A word thought to have been coined by F. Scott Fitzgerald
on the last page of The Great Gatsby
"But that's not a word, it's a misspelling of orgiastic!" you say. Well, the editor Edmund Wilson would have agreed with you. He changed it to "orgiastic" in the Scribner's Library edition of The Great Gatsby, published after Fitzgerald's death. And so it stayed for over half a century. However, in a new edition, edited by Matthew J. Bruccoli, who has built something of a career for himself as a Fitzgerald historian, it was changed back to "orgastic." As Bruccoli explains in his essay "Getting It Right: The Publishing Process and the Correction of Factual Errors - with Reference to The Great Gatsby":
... when Edmund Wilson edited The Great Gatsby in 1941 he emended the celebrated line "Gatsby believed in the green light, the orgastic future, that year by year recedes before us." He subsequently explained: "The word orgastic, on the last page I took to be Scott's mistake for orgiastic - he was very unreliable about words." But Fitzgerald's intention is certain. [Maxwell] Perkins had queried orgastic, and Fitzgerald replied that "it expresses exactly the intended ecstasy." Wilson's emendation to "orgiastic future" became the standard reading in later editions of the novel.
So if "orgastic" was intentional, what exactly does it mean? Presumably something between "orgasmic," which would have been too literal for Fitzgerald's purposes, and "orgiastic" which apparently didn't have quite the requisite ecstasy. Whatever it means, the fact of his having created a new word seems (at first) indisputable. A search on Google turns up some 1,500 web pages containing "orgastic", of which fewer than 300 also make reference to "Gatsby". This might lead one to the conclusion that his new word has found its way into the general lexicon. However, a glance over the remaining pages reveals that most of the word's usages have to do with the controversial writings of one Wilhelm Reich. Reich made use of the terms "Orgastic Impotence" and "Orgastic Potency" in his seminal work, "Die therapeutische Bedeutung des Genitallibidos," which launched the then-nascent and never-prominent field of orgonomy. This was an essay in German published, oddly enough, in 1924. Gatsby was first published in 1925.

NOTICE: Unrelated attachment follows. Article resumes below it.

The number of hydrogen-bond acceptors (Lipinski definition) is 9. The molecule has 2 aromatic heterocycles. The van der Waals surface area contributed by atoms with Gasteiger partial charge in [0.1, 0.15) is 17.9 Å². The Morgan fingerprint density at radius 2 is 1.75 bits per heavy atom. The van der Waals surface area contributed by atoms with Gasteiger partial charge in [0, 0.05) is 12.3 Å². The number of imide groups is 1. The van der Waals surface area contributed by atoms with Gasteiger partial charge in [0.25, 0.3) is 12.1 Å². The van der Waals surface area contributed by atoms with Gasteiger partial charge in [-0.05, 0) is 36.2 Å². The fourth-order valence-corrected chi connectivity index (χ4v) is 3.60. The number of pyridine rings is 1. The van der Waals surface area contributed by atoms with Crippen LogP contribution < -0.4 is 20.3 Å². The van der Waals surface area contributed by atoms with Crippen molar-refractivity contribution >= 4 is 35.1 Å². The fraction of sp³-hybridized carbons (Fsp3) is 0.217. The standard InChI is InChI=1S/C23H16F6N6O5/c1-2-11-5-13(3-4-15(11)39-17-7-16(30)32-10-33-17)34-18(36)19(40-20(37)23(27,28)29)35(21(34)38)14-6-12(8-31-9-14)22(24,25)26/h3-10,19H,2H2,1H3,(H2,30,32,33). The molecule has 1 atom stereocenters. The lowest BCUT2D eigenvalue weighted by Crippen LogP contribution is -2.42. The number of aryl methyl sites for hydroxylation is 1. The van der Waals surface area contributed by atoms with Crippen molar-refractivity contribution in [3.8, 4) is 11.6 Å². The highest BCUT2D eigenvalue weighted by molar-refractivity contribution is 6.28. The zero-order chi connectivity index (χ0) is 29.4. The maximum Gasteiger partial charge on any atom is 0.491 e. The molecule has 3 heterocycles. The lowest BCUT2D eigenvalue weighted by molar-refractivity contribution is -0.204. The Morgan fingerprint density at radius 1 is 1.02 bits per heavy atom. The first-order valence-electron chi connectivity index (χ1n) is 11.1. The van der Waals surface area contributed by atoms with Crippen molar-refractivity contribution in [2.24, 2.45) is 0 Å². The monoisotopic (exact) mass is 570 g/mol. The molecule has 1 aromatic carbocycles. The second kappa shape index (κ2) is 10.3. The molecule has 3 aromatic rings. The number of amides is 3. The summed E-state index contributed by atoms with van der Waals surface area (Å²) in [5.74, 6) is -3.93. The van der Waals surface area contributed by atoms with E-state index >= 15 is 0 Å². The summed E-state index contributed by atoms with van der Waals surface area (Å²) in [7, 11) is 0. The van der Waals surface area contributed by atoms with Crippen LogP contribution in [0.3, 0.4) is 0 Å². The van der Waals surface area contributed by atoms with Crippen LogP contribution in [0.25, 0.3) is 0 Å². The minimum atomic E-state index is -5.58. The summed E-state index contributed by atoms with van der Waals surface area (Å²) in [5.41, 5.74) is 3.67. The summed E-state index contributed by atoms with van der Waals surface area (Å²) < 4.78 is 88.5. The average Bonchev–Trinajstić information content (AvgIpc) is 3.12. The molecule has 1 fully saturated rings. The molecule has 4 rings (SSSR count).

So did they simultaneously and independently arrive at the same word or did one influence the other? Well, I can't say; here my limited research tool failed me. I was unable to find Reich's original essay, so I don't know if he actually used the word "orgastic" himself (I thought perhaps it was later applied in an English translation by someone using a word remembered from Gatsby.) For now, its true etymology remains shrouded in mystery (to me at least.) Also not forthcoming in all of this was an exact definition of "orgastic" itself, only "orgastic potency/impotence."
Orgonomy, which seems to be a bona fide field, with whole college departments and newsgroups devoted to it, is, according to www.orgone.org, "the scientific study of orgone (life energy) energy in living organisms, the earth, and the atmosphere as well as outer space. Orgone energy is best described as a pre-atomic (mass-free) energy. Its natural flow is vital to a healthy individual as well as life on earth." It hasn't gotten much attention, probably because Reich is largely considered to have been a crackpot.
You can read Bruccoli's essay at:
Some links related to Wilhelm Reich's work: